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A quick intro to the different types of stationary bike trainers

We know that it can get a little confusing with all the different types of stationary bike stands out there; from fluid to mag, from virtual to rollers, just the different types can get you flustered – and then there’s the different models within each of those different types…oh boy, there’s a lot to know!

But the first thing you should try and understand is the type of trainer you’ll need for your training sessions (and that fits your budget, of course).

Are you just starting out with just a couple of rides per week planned? Are you trying to lose weight and checking out the option of a trainer? Or are you a fitness freak wanting something very professional to keep you in peek condition? These are some questions you’ll have to start with, and which the following sections will hopefully answer for you (we’ve been asked these questions countless times by friends, hence the guide below to the types of trainers you can spend your $$$ on).

Don’t miss our guide to the best bike trainers to consider buying in 2017! And if you’re on the hunt for a real bargain, check out our list of the three best trainers for well below $90!

Fluid Trainers

Fluid bike trainerFluid bike trainers are perhaps King of the Hood, for now at least. Some of the fluid models out there give a great ride for a very decent price, so we’ve reviewed a few of the leading models that we highly recommend you consider.

Fluid trainers generate resistance (the amount of pedaling power you’ll need to keep it turning) through a magnetic flywheel which combines with a fluid chamber inside the flywheel. As you pedal harder, the fluid in the chamber gets hotter, ensuring the trainer’s resistance becomes more challenging as you continue.

They are typically a bit more expensive than the standard magnetic trainers (see below), but considering the advanced technology in place, and the boost to your training sessions, these are the best option for the semi-serious of you with a little bit of a budget (for those of you looking for something even better, see our description of virtual trainers below). The quality you’ll typically get with a fluid trainer is also a step up and worth the extra few dollars, at least in our opinion. And forget those stories of leaky fluid chambers; most of today’s new crop of fluid trainers are well-built and guaranteed by the manufacturer.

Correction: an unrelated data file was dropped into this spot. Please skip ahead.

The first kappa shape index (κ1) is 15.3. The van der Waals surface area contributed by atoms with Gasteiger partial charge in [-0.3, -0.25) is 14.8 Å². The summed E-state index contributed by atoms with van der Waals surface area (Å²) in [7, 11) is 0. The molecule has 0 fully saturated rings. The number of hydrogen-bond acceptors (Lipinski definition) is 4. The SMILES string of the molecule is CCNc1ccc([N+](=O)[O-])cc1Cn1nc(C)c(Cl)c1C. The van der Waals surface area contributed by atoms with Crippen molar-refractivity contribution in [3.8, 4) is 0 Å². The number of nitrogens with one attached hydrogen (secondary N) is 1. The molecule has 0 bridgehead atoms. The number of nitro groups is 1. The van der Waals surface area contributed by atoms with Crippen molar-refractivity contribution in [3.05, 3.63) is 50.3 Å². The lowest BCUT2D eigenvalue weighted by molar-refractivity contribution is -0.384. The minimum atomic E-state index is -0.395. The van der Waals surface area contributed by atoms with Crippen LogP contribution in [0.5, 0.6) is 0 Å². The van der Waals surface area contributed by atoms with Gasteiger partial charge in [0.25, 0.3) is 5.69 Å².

Fluid trainers to watch out for: we can highly recommend the Cycleops 2 Fluid Trainer, which we reviewed here and have enjoyed a lot, especially their latest models released in 2014. Another great option is the Kurt Kinetic Road Machine, one that gets a lot of online praise from happy buyers.

Magnetic Trainers

Next up, we have Magnetic bike stand trainers. These generate resistance with a magnetic flywheel, the adjustable magnetic resistance creating drag against the bike wheel.

The advantages of mag trainers: the big plus is that they are cheaper than fluid trainers. They can also give decent resistance, and are typically easy to setup and move around.

The disadvantages of mag trainers: there are limits to the resistance levels and sustained heavy use can cause some problems. You might also find that they create a little more noise than fluid trainers, a point those of you living in apartments may want to consider.

There are plenty of good magnetic trainers around, and we’ve targeted many of them for review and testing. A good example of a magnetic stationary stand is the Magnet Steel Indoor Stand, which we included in our review of the best indoor bike trainers for under $90.